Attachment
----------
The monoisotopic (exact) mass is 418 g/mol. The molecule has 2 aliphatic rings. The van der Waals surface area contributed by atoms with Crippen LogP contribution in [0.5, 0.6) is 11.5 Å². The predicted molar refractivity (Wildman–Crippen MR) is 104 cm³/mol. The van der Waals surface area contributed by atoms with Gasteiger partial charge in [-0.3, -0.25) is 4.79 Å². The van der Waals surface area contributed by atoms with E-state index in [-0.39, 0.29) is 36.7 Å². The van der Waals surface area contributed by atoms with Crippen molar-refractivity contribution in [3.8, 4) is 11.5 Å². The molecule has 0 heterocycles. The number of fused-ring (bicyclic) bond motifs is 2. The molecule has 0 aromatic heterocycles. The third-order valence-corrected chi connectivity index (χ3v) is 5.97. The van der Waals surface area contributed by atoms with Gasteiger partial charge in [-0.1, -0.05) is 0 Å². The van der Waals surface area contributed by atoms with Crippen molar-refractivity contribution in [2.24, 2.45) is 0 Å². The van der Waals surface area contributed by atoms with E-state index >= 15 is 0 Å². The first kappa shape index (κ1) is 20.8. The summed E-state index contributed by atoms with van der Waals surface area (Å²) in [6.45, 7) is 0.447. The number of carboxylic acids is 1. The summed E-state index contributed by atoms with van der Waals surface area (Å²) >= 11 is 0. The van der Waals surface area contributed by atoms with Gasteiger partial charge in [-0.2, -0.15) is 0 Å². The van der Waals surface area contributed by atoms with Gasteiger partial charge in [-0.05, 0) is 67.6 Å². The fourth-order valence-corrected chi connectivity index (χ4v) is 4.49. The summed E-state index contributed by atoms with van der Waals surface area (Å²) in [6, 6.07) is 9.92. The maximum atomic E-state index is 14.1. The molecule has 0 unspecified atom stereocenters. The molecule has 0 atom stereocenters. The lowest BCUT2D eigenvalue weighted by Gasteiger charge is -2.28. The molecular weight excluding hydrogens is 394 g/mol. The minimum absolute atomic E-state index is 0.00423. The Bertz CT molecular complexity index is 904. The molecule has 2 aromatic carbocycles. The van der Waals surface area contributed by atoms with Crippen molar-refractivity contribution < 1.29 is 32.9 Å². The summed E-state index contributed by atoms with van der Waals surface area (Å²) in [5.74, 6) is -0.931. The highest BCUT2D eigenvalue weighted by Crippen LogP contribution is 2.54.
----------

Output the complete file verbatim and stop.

The monoisotopic (exact) mass is 418 g/mol. The molecule has 2 aliphatic rings. The van der Waals surface area contributed by atoms with Crippen LogP contribution in [0.5, 0.6) is 11.5 Å². The predicted molar refractivity (Wildman–Crippen MR) is 104 cm³/mol. The van der Waals surface area contributed by atoms with Gasteiger partial charge in [-0.3, -0.25) is 4.79 Å². The van der Waals surface area contributed by atoms with E-state index in [-0.39, 0.29) is 36.7 Å². The van der Waals surface area contributed by atoms with Crippen molar-refractivity contribution in [3.8, 4) is 11.5 Å². The molecule has 0 heterocycles. The number of fused-ring (bicyclic) bond motifs is 2. The molecule has 0 aromatic heterocycles. The third-order valence-corrected chi connectivity index (χ3v) is 5.97. The van der Waals surface area contributed by atoms with Gasteiger partial charge in [-0.1, -0.05) is 0 Å². The van der Waals surface area contributed by atoms with Crippen molar-refractivity contribution in [2.24, 2.45) is 0 Å². The van der Waals surface area contributed by atoms with E-state index >= 15 is 0 Å². The first kappa shape index (κ1) is 20.8. The summed E-state index contributed by atoms with van der Waals surface area (Å²) in [6.45, 7) is 0.447. The number of carboxylic acids is 1. The summed E-state index contributed by atoms with van der Waals surface area (Å²) >= 11 is 0. The van der Waals surface area contributed by atoms with Gasteiger partial charge in [-0.2, -0.15) is 0 Å². The van der Waals surface area contributed by atoms with Gasteiger partial charge in [-0.05, 0) is 67.6 Å². The fourth-order valence-corrected chi connectivity index (χ4v) is 4.49. The summed E-state index contributed by atoms with van der Waals surface area (Å²) in [6, 6.07) is 9.92. The maximum atomic E-state index is 14.1. The molecule has 0 unspecified atom stereocenters. The molecule has 0 atom stereocenters. The lowest BCUT2D eigenvalue weighted by Gasteiger charge is -2.28. The molecular weight excluding hydrogens is 394 g/mol. The minimum absolute atomic E-state index is 0.00423. The Bertz CT molecular complexity index is 904. The molecule has 2 aromatic carbocycles. The van der Waals surface area contributed by atoms with Crippen molar-refractivity contribution < 1.29 is 32.9 Å². The summed E-state index contributed by atoms with van der Waals surface area (Å²) in [5.74, 6) is -0.931. The highest BCUT2D eigenvalue weighted by Crippen LogP contribution is 2.54.